Review: The Theory of Everything
The biographical film has a pretty checkered history. Sometimes the real facts of a person’s life need only a little dramatic polishing to produce something truly entertaining and meaningful. Other times you can feel the filmmakers stretching to really fill out what should be a fascinating story because while the events or accomplishments may be enormously important, that doesn’t mean that they are very cinematic. Unfortunately, despite some truly wonderful and engaging elements, the new Stephen Hawking biopic too often falls into the latter category.
Perhaps this is because the script is based on the book “Traveling to Infinity: My Life with Stephen,” written by Hawking’s ex-wife Jane (Felicity Jones), who is also the mother of his three children. This was the second, and more warmly nostalgic, memoir she has written about her relationship with Hawking.
The film commences at the point when the two young British students first meet one another at a party at Cambridge University. Although they are shown as not having a great deal in common (he is an atheist scientist, she is a Christian who studies languages and poetry), the chemistry is immediate, with a sweet romantic relationship developing rather quickly. Hawking (Eddie Redmayne) is already a startling intellect, even among his peers, and has developed an interest in the subjects which would later bring him fame and renown. His graduate instructor, as played by David Thewlis (Remus Lupin in the Harry Potter films) has recognized his great potential and helped lead him to his revolutionary thesis on black holes and time.
Where the film excels is in its early stages, working the progress of Hawking’s scientific efforts alongside his blossoming relationship with Jane. These develop at the same time as his diagnosis with the motor neuron disease (ALS) which would result in his total physical reliance on those around him, taking away his independent locomotion, making his swallowing and gross motor skills difficult, and eventually rendering him without speech. This is the version of Hawking which is strong in the public’s memory, confined to a motorized wheelchair and relying on a speech generating device to communicate. Witnessing this gradual and inexorable physical decline as performed by Redmayne is the primary interest of the film, with the details finely realized. Redmayne has received well-deserved critical acclaim for his work and it would be surprising indeed if he is not selected for one of the five available Oscar nominations for lead actor this year. Despite my reservations about the film as a whole, I would recommend “The Theory of Everything” entirely on the strength of his work in this challenging role.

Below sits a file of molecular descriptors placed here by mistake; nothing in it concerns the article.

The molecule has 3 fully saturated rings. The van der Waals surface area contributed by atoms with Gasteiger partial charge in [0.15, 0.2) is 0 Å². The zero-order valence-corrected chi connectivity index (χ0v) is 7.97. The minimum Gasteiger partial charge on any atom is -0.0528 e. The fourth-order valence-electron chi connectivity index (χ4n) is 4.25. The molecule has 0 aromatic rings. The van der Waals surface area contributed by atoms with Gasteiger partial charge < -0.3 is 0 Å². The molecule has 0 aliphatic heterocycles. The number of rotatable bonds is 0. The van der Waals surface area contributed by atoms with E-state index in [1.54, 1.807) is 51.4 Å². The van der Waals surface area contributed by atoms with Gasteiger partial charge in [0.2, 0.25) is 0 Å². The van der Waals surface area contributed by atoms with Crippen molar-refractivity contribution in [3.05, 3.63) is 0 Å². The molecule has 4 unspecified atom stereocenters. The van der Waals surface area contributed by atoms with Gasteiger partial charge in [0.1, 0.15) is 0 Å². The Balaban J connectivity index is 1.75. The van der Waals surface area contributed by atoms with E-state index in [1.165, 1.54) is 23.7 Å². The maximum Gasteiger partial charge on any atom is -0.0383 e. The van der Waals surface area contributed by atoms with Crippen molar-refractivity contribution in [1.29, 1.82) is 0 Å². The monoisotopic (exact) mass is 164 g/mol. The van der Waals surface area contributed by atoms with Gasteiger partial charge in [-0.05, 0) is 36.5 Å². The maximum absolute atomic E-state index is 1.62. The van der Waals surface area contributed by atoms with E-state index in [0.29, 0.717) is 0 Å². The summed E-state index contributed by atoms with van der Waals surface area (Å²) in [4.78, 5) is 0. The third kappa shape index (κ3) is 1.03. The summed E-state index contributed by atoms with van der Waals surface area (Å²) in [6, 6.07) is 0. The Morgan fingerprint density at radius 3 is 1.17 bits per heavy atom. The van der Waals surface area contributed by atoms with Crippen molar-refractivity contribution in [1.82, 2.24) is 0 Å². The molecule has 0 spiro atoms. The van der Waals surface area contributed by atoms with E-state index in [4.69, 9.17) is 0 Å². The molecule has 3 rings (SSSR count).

Felicity Jones also impresses as the mostly saintly Jane, showing the transitions the character makes from idealistic young woman in love, to dedicated wife, assisting her husband with every little thing, to frustrated mother with her own independent needs.
Long-time fans of the now gone HBO drama Boardwalk Empire will know exactly what is coming when Jane meets Charlie Cox as Jonathan Jones, the choral director at the local church where Jane goes to get some time for herself. If he had no problem making a cuckold of gangster Nucky Thompson, why should he be concerned about a physicist in a wheelchair? By the way, Cox will be playing Matt Murdock in the coming Daredevil TV series. He’s an appealing actor and it’ll be interesting to see if he can shake off his callow countenance to play the decidedly noble and serious blind superhero lawyer.
The conflict between Hawking’s initial atheism and how it develops as his scientific pursuits continue is dabbled at in the film, but not with enough vigor to call it an important theme in the story. In the end, the concerns of the tawdry real world undercut any hope of this being an inspirational film in any sense of the word. There are no handy pat endings here, and as a story about the relationship between Hawking and Jane, that makes it a patently unsatisfying, if moving, experience. The filmmakers, perhaps wisely, decided to give us only passing information on the nature of Hawking’s extraordinary scientific writings. I may be one of few who would rather have seen a film focused on those ideas.